One of the more common exposure tips in photography is called the sunny 16 rule. Although it dates back to the early days of photography, and some would argue that it is obsolete at this point, most photographers still hear about this rule while learning about exposure. So, what is the sunny 16 rule, and does it still matter for taking pictures today?
Introducing the Sunny 16 Rule
The sunny 16 rule is a simple way to determine a good exposure for a photograph. On a clear, sunny day, when you are using an aperture of f/16, this rule recommends a shutter speed equal to the reciprocal of your ISO (1/ISO value).
At ISO 100, for example, use a shutter speed of 1/100th of a second. At ISO 200, use a shutter speed of 1/200 second. That’s all there is to it.
Keep in mind that all the various exposure settings recommended by the sunny 16 rule are not equally worthwhile, even on a sunny day, and the rule itself doesn’t claim they are. For example, you probably will not want to shoot at settings like f/16, ISO 3200, and 1/3200 second for many photos.
Instead, the sunny 16 rule is all about providing a quick set of exposure settings which will result in a photo of the proper brightness. You still need to pick from those settings to determine which one is ideal for the scene you’re capturing.
Also, it is easy to expand the sunny 16 rule further by assuming a different aperture value or a darker scene. For example, if the settings f/16, 1/100 second, and ISO 100 provide a bright enough photo on a sunny day, the same will be true for f/11, 1/200 second, and ISO 100 in the same conditions. That still counts as a “sunny 16 exposure,” even though you’re at f/11. These numbers are meant to be shifted.
Does the Sunny 16 Rule Work?
Although the sunny 16 rule can work as a general guideline, you will find situations – even on clear, sunny days – in which it leads to underexposure or overexposure. The colors and reflectiveness of your subject make a big difference here, and so does the direction you face (into the sun, or away from it). If your standards are too high, the sunny 16 rule plainly does not work.
However, it never was meant to be a precise way to find your optimal exposure – simply a guideline to help you down the right path. By following the sunny 16 rule, you immediately know a range of camera settings that will be roughly correct, and you have the ability to bracket or consult your meter to refine things more precisely.
What About Your Camera’s Meter?
Most photographers don’t use the sunny 16 rule for their daily work. Instead, they use the camera’s own meter to find a good exposure, adjusting exposure compensation as needed. That’s probably what you should do as well.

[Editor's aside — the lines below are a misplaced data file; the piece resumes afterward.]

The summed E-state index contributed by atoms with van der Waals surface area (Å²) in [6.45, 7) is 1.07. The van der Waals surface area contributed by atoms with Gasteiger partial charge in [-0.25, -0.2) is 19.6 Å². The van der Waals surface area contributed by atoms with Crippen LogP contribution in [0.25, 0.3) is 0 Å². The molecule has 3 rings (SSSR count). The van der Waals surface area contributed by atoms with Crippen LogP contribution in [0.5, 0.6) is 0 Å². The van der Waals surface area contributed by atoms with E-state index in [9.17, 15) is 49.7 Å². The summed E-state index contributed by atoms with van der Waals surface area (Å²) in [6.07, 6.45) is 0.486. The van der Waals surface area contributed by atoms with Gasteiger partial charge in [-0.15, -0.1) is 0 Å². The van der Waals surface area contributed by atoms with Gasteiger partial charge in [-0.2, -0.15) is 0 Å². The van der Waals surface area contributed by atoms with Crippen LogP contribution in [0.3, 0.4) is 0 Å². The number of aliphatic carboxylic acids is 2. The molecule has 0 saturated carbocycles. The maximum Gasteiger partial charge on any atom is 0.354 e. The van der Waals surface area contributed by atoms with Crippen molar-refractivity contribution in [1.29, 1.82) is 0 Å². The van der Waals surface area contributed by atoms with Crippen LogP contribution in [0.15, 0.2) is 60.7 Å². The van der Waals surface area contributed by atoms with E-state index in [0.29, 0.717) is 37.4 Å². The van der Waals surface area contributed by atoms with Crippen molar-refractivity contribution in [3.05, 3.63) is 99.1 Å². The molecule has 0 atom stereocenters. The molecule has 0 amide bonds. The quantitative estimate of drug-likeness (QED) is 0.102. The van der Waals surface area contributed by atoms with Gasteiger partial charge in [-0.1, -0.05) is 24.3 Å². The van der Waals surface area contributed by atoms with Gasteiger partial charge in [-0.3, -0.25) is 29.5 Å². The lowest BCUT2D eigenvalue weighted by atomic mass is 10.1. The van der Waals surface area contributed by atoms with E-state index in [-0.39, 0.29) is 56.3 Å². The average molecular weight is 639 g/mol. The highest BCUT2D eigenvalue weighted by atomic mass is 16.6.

The sunny 16 rule isn’t better than your meter in most cases. Originally, it was used as a way to calculate exposure if you didn’t have a meter with you, or to serve as a sanity check on your meter’s reading (since you couldn’t just review a photo you had taken with film).
Today, essentially every digital camera on the market has a built-in meter, and you can review your photos immediately to judge exposure (as well as consult tools like your histogram for greater precision). So, the sunny 16 rule is a bit of a relic. It is rarely used in the field any longer.
However, that does not mean this rule is useless. Personally, I believe that you can improve your photography skills by forming a deep, intuitive understanding whenever you learn about an important topic like exposure. In this case, the sunny 16 rule helps you learn an instinctive range of reasonable settings for a scene even before you decide to take a photo.
In other words, the sunny 16 rule is a good starting point to formulate your own “mental meter” if you have not begun to do so already. It is also a useful way to teach beginning photographers about the concept of exposure – how your camera settings relate to one another, and to the scene you are photographing.
Sunny 16 Rule Chart
Below, you will find a chart with the sunny 16 rule’s recommended exposure settings. This chart also includes the equivalent exposures for darker scenes:
Note that these values are not precise, and, again, the optimal exposure depends upon a number of additional factors. It is important to check your camera’s meter reading if you want a more specific suggestion for exposure. Also, the chart above does not cover all the potential settings which will work for a given scene. (You certainly can take high-quality photos at sunset at f/11, for example.)
The sunny 16 rule is not the optimal way to capture a good exposure. It is not even a technique, most likely, that you will need to think about at all in the field. Useful tools like your camera’s built-in meter, histogram, and blinkies have rendered basic tricks like this generally obsolete in today’s world.
However, for photographers who are trying to expand their personal skillset and intuitive understanding of photography, the sunny 16 rule still has value. There is something to be said for refining tools like your “mental meter” and visualization skills if you want to become a better photographer. It also helps beginners understand the relationship between a scene’s appearance and the camera settings needed to capture it successfully.
So, there are at least a couple good reasons why the sunny 16 rule has lasted until today (aside from old habits dying hard). Hopefully, this article helped you determine whether or not it will be useful for your photography as well.